• OVERVIEW •
A ‘stack of thirds’, alternating between minor and major (i.e. semitone gaps of ‘3, 4, 3, 4, 3’). Proposed by Greek mathematician Dr. Costas Kyritsis as an ideal landscape for simplifying the shapes of all common diatonic chords – a logical point, given that much of Western harmony is built from ‘towers of thirds’ (n.b. also see its ‘flipped’ counterpart: the ‘maj-min’ zigzag).
Outlines a min9(11) arpeggio from low to high, with each string having its own unique tone. This odd-jumping regularity is surprisingly easy to settle into – in fact, the narrowed range is probably its most constraining element (17 semitones: 7 fewer than Standard). Top tip: try playing melodies using nothing but natural harmonics, which scatter in mellifluous fashion – e.g. the positions above <5fr>, <7fr>, and <12fr>.
Harmony: Fmin9(11) | 1-b3-5-b7-2-4
• TUNING TONES •
• SOUNDS •
I first encountered this ‘alternating thirds’ tuning concept via the blog of Dr. Costas Kyritsis, an Associate Mathematics Professor at the University of Ioannina in Greece. In a lengthy 2016 post entitled Melodic-optimal and chord-optimal tunings: Alternative tunings and comparison with violin, mandolin, & other instruments, he analyses questions around which tunings are best suited to different types of guitar playing – concluding that:
“When chord-playing is the main target, and not so much solo playing, [try] alternating minor and major 3rds [4>3>4>3>4 or 3>4>3>4>3]…This may be called the ‘Harmonic Tuning’…as it is based on the harmonic 2-octave 7-note scale [i.e. all its tones come from the 2-octave Natural Minor scale]. The latter [i.e. this one] is the most natural open tuning.” His reasoning process – as far as I can discern it – runs as follows:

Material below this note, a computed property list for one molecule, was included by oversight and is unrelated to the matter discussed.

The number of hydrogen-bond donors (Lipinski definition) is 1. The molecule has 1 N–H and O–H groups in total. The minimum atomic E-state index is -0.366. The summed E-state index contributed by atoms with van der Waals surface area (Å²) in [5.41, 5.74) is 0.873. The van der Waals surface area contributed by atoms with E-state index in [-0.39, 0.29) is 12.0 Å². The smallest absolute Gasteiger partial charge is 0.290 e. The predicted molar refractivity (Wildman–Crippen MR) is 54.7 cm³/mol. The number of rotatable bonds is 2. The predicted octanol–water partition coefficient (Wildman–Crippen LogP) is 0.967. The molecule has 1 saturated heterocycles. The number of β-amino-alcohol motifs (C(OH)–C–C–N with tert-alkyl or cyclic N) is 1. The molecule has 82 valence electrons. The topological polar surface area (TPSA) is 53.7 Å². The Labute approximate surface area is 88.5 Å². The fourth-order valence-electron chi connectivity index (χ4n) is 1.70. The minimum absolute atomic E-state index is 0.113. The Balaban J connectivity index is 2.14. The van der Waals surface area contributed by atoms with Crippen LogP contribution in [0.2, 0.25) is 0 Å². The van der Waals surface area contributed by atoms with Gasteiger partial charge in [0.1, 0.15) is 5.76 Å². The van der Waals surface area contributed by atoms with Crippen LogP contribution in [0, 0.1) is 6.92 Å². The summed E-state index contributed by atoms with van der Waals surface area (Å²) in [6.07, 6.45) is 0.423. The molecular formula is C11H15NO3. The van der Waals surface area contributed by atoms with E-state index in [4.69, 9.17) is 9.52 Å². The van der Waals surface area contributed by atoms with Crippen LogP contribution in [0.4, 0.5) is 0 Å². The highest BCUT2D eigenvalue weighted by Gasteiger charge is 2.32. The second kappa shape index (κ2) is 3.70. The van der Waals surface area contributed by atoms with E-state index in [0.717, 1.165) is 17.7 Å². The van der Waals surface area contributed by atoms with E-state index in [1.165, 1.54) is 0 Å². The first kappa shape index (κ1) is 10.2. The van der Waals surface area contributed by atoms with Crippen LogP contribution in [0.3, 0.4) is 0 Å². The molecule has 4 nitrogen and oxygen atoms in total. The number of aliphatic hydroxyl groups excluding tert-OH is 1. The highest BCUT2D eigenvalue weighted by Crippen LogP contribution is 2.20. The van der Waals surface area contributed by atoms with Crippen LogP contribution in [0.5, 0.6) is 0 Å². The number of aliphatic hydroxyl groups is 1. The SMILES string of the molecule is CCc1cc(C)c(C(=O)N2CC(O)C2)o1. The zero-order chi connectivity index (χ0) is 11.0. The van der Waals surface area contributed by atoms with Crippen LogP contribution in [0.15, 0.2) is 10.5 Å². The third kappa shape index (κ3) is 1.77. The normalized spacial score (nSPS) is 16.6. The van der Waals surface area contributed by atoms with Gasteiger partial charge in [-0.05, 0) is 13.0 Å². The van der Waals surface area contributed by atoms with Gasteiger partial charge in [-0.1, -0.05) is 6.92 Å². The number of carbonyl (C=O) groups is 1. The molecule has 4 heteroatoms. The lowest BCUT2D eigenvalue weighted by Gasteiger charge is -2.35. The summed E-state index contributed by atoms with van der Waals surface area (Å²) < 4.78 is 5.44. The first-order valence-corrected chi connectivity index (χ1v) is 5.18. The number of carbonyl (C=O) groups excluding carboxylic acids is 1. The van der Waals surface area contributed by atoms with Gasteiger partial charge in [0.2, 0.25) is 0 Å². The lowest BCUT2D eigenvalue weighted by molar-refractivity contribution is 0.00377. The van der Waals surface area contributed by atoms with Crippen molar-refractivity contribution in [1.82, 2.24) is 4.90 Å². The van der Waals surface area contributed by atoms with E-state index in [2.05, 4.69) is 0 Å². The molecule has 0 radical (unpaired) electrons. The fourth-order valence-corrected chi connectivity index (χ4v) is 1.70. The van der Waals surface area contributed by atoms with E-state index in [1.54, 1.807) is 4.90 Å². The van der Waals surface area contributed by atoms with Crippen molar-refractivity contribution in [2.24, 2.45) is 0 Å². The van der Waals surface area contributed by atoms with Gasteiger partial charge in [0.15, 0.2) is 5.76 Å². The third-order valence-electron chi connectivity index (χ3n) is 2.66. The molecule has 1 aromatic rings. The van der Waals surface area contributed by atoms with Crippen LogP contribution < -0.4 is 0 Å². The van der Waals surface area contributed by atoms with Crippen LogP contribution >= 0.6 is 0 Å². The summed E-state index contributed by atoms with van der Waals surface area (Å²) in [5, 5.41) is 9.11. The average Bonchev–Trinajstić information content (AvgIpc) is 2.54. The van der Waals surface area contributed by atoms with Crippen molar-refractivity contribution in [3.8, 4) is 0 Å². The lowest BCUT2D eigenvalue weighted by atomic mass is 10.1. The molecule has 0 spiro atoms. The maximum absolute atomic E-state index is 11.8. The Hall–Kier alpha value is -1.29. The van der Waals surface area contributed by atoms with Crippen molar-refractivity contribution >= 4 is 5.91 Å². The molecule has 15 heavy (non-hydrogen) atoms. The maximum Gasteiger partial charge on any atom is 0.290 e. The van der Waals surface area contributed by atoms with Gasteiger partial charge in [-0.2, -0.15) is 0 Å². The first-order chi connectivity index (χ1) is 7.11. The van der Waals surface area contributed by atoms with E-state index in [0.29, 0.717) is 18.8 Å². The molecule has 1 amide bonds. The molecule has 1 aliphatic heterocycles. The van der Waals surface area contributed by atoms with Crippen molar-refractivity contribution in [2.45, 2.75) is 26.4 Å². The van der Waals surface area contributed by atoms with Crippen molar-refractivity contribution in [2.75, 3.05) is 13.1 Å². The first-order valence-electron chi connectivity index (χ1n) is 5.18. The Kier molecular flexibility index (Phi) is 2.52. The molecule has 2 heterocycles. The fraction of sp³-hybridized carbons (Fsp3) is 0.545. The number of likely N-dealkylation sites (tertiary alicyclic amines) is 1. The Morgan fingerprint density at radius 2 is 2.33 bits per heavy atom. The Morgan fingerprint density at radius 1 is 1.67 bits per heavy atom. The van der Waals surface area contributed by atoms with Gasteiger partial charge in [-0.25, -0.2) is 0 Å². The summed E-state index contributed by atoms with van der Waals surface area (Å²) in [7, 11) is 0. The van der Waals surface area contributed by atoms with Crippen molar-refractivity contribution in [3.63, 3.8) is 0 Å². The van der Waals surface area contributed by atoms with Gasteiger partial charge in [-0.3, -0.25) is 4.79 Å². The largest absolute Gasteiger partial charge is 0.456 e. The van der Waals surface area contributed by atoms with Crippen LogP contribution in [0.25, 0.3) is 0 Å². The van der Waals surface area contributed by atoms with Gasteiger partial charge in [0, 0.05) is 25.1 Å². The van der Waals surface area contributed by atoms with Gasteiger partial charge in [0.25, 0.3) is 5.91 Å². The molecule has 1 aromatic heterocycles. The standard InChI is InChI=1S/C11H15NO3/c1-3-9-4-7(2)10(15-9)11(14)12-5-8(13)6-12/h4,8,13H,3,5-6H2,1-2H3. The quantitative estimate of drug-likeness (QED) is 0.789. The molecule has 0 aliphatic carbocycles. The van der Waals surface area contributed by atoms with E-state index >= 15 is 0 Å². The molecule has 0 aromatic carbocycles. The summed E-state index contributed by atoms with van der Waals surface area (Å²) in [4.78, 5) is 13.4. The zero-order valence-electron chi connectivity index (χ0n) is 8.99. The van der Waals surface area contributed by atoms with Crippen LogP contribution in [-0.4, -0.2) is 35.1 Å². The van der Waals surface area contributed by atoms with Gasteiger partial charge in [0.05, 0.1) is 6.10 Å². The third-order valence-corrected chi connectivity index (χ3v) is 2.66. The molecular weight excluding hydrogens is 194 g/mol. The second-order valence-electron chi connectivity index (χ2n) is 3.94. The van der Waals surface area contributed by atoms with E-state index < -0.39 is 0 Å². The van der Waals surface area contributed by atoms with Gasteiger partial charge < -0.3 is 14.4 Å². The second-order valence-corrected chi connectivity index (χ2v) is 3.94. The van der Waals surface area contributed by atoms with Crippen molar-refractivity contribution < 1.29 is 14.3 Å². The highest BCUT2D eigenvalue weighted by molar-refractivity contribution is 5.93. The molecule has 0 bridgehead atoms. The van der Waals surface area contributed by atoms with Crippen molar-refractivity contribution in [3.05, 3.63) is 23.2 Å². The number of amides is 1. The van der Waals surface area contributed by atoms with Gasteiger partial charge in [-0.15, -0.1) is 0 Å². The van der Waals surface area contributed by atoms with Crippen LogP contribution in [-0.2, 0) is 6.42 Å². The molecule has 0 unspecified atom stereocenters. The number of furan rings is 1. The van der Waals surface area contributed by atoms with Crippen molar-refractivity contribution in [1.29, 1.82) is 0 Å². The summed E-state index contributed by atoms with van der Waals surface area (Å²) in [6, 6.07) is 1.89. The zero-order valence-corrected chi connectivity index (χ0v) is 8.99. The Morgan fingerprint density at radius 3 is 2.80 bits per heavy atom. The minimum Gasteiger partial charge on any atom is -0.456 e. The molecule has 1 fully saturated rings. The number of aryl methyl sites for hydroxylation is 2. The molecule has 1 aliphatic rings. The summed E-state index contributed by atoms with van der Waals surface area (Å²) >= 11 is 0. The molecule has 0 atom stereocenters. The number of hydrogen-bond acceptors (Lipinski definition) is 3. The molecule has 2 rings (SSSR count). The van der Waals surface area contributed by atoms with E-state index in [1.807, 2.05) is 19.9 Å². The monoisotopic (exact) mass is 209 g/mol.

- Triads: The tuning provides a highly regular canvas for reaching all major and minor chords in all octaves. The same basic ‘line’ shape can even be used for both – just hop it up or down a string to switch between maj and min (e.g. x-3-3-3-x-x is major, so 3-3-3-x-x-x & x-x-3-3-3-x are minor).
- 7ths: The geometry of jazzier voicings is also simplified (and who doesn’t want that?) – with handy major 7ths [x-4-4-4-4-x], minor 7ths [4-4-4-4-x-x], dominant 7ths [x-4-4-4-3-x], diminished 7ths [4-4-3-3-x-x], and augmented 7ths [x-4-4-5-5-x]. Impressively, all diatonic 7th chords are playable in uninverted form right up to the 3rd octave, even in low fret positions (impossible in Standard without some crafty inversions).